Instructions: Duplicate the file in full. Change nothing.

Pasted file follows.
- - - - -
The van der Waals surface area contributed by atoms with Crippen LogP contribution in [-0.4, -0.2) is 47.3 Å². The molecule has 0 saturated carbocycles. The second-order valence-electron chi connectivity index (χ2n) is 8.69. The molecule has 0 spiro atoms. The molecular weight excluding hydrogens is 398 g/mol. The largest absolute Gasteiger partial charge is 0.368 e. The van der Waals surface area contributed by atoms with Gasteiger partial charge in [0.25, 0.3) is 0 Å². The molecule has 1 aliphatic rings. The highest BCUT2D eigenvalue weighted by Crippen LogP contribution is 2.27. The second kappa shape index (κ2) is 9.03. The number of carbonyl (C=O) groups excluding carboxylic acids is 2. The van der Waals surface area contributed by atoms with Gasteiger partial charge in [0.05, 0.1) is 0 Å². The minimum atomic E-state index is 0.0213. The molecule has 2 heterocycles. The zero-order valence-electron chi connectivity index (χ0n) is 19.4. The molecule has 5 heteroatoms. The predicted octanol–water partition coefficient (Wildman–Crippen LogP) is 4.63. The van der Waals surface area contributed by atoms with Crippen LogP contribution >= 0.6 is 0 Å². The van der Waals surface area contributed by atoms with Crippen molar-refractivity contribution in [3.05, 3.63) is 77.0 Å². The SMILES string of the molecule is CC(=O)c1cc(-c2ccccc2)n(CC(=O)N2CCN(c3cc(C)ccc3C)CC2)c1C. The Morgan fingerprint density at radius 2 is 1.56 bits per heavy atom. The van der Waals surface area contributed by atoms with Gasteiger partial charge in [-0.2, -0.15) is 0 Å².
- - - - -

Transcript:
The van der Waals surface area contributed by atoms with Crippen LogP contribution in [-0.4, -0.2) is 47.3 Å². The molecule has 0 saturated carbocycles. The second-order valence-electron chi connectivity index (χ2n) is 8.69. The molecule has 0 spiro atoms. The molecular weight excluding hydrogens is 398 g/mol. The largest absolute Gasteiger partial charge is 0.368 e. The van der Waals surface area contributed by atoms with Gasteiger partial charge in [0.25, 0.3) is 0 Å². The molecule has 1 aliphatic rings. The highest BCUT2D eigenvalue weighted by Crippen LogP contribution is 2.27. The second kappa shape index (κ2) is 9.03. The number of carbonyl (C=O) groups excluding carboxylic acids is 2. The van der Waals surface area contributed by atoms with Gasteiger partial charge in [0.05, 0.1) is 0 Å². The minimum atomic E-state index is 0.0213. The molecule has 2 heterocycles. The zero-order valence-electron chi connectivity index (χ0n) is 19.4. The molecule has 5 heteroatoms. The predicted octanol–water partition coefficient (Wildman–Crippen LogP) is 4.63. The van der Waals surface area contributed by atoms with Crippen LogP contribution >= 0.6 is 0 Å². The van der Waals surface area contributed by atoms with Crippen molar-refractivity contribution in [3.05, 3.63) is 77.0 Å². The SMILES string of the molecule is CC(=O)c1cc(-c2ccccc2)n(CC(=O)N2CCN(c3cc(C)ccc3C)CC2)c1C. The Morgan fingerprint density at radius 2 is 1.56 bits per heavy atom. The van der Waals surface area contributed by atoms with Gasteiger partial charge in [-0.2, -0.15) is 0 Å².